Supervisors approve Mayor Breed’s bill for funding Prop C to house the unhoused now

Mayor London Breed stops to talk with a street musician on Castro last August. “Doing something” about homelessness in San Francisco is more than a campaign promise for her. Having grown up in the projects, she knows first hand the choicelessness of extreme poverty. – Photo: Liz Hafalia, SF Chronicle

Mayor Breed’s legislation will allow companies to voluntarily agree to waive their rights to a refund should Prop C be found invalid by the courts, in return for a 10 percent deduction on their tax liability

by Evan Ward

San Francisco – The Board of Supervisors voted at its April 9 meeting to pass Mayor London N. Breed’s legislation that will allow companies subject to November 2018’s Proposition C gross receipts tax to voluntarily agree to waive their right to a refund should that legislation be found invalid by the courts. In return for this agreement, the company would receive a 10 percent deduction on its tax liability and the funding would be available for the City to spend immediately instead of waiting for any legal uncertainty to be resolved. Supervisor Vallie Brown co-sponsored the legislation.

Proposition C, a tax to support homelessness and housing services, passed with roughly 61 percent of the vote and is currently held up due to legal uncertainty. The funding from the legislation is being collected, but the controller is not authorizing the City to spend the funding due to the litigation risk. Should the courts rule that Prop C was required to meet a two-thirds vote threshold, the money being held by the controller will have to be refunded.

Proposition C, a tax to support homelessness and housing services, passed with roughly 61 percent of the vote … With Mayor Breed’s legislation, companies can choose to waive their right to have a portion or the total of their taxes refunded if the courts ultimately require the two-thirds threshold to be met.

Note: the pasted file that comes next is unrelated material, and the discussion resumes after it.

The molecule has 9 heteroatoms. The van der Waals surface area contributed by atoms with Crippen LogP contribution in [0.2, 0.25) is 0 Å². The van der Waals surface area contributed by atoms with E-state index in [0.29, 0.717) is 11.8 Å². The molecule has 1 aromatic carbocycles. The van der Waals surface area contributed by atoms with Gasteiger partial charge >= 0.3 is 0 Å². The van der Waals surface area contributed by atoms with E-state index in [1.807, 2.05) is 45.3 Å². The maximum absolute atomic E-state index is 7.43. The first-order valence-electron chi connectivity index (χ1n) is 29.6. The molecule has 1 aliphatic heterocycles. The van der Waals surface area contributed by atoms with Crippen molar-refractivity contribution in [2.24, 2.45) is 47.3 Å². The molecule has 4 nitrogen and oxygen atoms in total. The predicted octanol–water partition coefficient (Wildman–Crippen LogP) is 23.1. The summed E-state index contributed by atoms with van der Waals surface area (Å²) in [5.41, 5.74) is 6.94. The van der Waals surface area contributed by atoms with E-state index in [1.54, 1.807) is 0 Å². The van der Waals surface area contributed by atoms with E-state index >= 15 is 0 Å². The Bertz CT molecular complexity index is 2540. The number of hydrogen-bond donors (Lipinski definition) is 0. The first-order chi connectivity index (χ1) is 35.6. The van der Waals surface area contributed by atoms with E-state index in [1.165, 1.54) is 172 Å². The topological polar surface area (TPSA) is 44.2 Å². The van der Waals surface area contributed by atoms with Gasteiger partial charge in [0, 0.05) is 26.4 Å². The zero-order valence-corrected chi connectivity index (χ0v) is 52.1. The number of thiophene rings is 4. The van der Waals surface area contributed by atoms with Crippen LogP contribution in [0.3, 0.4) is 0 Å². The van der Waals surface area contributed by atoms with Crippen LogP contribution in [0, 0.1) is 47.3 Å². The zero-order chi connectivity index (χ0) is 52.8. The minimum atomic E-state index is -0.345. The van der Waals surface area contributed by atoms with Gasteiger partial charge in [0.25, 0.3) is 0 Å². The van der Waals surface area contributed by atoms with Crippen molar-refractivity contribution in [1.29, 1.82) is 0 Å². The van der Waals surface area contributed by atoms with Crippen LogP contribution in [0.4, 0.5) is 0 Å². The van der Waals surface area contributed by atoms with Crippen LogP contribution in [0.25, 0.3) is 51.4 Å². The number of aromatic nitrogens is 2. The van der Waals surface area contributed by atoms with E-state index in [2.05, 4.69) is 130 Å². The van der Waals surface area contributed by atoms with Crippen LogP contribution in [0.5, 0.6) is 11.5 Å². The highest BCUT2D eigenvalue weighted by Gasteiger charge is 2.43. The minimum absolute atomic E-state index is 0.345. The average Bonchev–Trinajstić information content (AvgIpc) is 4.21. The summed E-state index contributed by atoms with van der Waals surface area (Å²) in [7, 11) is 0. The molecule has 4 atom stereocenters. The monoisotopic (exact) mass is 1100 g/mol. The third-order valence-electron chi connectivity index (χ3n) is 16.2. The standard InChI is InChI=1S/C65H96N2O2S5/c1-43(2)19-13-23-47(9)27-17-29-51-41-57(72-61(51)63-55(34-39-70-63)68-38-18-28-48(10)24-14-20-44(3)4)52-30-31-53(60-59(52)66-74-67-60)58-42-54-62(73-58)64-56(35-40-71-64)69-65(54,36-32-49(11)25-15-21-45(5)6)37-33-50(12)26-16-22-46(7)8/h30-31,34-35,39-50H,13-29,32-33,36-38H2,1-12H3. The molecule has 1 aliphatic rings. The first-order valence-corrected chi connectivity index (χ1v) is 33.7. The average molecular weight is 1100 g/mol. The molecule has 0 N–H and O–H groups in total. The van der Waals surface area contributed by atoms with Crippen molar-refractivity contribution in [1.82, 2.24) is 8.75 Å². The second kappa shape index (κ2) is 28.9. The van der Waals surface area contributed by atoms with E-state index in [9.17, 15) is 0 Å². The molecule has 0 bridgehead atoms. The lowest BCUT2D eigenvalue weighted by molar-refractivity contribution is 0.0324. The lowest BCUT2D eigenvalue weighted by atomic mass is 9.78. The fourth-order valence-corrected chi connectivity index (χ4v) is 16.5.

With Mayor Breed’s legislation, companies can choose to waive their right to have a portion or the total of their taxes refunded if the courts ultimately require the two-thirds threshold to be met. In return for waiving these recovery rights, the companies would receive a 10 percent tax liability deduction. This would potentially free up funding that the City would otherwise be unable to spend until the matter is settled in court.

“While we expected that this funding would likely be tied up in litigation due to the legal uncertainty, this is one way to make some of the funding available sooner rather than later,” said Mayor Breed. “In the meantime, we are moving forward with my shelter crisis legislation and my plan to open 1,000 new shelter beds by the end of next year, in addition to increasing resources for behavioral health and substance use treatment and more permanent supportive housing for our homeless.”

“San Franciscans are in dire need on our streets right now. We need San Francisco businesses to step up, make use of the waiver, and help us meet the need,” said Supervisor Vallie Brown.

In October 2018, Mayor Breed announced a plan to add 1,000 new shelter beds by 2020, with 500 of them being built by this summer. In order to achieve this goal, she today signed into law her legislation to streamline the creation of new shelters and Navigation Centers. Since taking office, Mayor Breed has opened a total of 338 new Navigation Center beds.

“San Franciscans are in dire need on our streets right now. We need San Francisco businesses to step up, make use of the waiver, and help us meet the need,” said Supervisor Vallie Brown. “The courts can be slow, and this legislation frees up funds to move more quickly. We’re in crisis – let’s act like it.”

The legislation passed today on the first reading. The second reading is scheduled for Tuesday, April 16.

Evan Ward, a journalist in the Mayor’s Office of Communications, can be reached at evan.ward@sfgov.org.